Beer and Wine Events Guide for August

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Image courtesy of IEShineOn

What else would you do during the dog days of August than find a good event to sample wines, beers or spirits? Okay, there’s probably a lot, but this is the only place to find a comprehensive guide to alcoholic beverage tasting events in the Inland Empire. Check out my Inland Empire Beer and Wine Guide for August at IEShineOn. And check back periodically for updates. If you know of an event I’ve missed, please let me know and we’ll be sure to add it. Better yet, let me know well in advance so it doesn’t get overlooked in the first place. Thanks!

Cheers! 12072825_1085262341491843_5867455890284977700_n

 

Kings Brewery is Their Castle

thumb_IMG_4133_1024There must be something to the idea of selling your house to build a craft brewery.

At least that seems to be the case in Rancho Cucamonga, where the origins of the recently opened Kings Brewing Co. have a remarkably similar storyline to those that led to the launch of Hamilton Family Brewery in 2014.

Founders of both local breweries sold their respective homes to build their new businesses. In the case of Josh and Crysten Hamilton, they sold their house, moved in with Crysten’s parents and raised enough capital to chase Josh’s dream. Now open for more than two years, their investment in Hamilton Family Brewery seems to have paid off.

thumb_IMG_4134_1024The case of brothers Jeremiah and Demetrius Cooper is a bit different. They took ownership of their Pomona childhood home when their parents retired and moved away. That wasn’t enough, so they cashed in their 401ks and took out a sizable loan. They also launched a crowd-funding campaign to help fund the start-up, which unquestionably contributed to a strong opening day crowd on April 30. That, or the fact that the brewery is one of the few places in town that carries Dodger games on Time Warner Cable.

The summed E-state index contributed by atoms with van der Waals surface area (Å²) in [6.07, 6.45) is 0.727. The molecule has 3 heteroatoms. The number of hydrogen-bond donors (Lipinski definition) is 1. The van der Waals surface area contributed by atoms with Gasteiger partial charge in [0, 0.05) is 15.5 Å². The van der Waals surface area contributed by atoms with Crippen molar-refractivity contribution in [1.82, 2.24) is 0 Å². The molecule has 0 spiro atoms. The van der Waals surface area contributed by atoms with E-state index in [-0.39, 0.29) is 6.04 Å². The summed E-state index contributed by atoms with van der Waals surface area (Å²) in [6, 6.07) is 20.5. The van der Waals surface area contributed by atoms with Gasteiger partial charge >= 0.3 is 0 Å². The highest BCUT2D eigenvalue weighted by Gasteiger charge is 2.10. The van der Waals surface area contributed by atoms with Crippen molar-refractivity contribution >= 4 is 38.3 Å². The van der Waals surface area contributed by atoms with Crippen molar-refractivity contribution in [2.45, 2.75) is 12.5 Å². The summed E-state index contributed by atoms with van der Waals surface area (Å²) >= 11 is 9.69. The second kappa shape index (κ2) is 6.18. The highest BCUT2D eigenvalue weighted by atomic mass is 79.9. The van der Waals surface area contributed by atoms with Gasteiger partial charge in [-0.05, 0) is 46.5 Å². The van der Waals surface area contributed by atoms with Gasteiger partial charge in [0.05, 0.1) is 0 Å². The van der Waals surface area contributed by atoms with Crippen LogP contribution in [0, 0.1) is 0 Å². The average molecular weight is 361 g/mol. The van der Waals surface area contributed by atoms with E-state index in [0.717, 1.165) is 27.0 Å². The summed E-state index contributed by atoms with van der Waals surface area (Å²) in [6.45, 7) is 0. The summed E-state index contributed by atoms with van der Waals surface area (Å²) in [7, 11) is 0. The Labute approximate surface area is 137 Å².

“We wanted to open big – not with just four or six taps like most new breweries when they open,” said Demetrius, who prefers to go simply by “D.”

thumb_IMG_4129_1024Despite operating with a negative financial balance when they opened, the Coopers came charging out of the gates with 10 beers on tap. Two months later, brews were flowing from 20 taps. D says he and his brother hope to have 30 taps in operation soon. That means brewing a lot of different kinds of beer.

“We’re already doing some things that it takes some breweries a long time to do,” says D. Cooper. “Even though they won’t be ready for a while, we’ve already got some beers in bourbon barrels, which most breweries don’t even think about at this stage.”

More taps means more beer styles, but a smaller opportunity for visitors to truly gauge the overall quality with just one visit. That’s not a problem, because going to breweries is certainly not a personal sacrifice (especially when they have Dodger games on TV). Nevertheless, I was impressed with the quality of the products I sampled.

Most craft breweries take months and even years to work out the difficulties of moving from smaller home brewing equipment to much bigger commercial systems. The challenges are even more pronounced when brewing 10, 20 or even 30 different styles of beers.thumb_IMG_4130_1024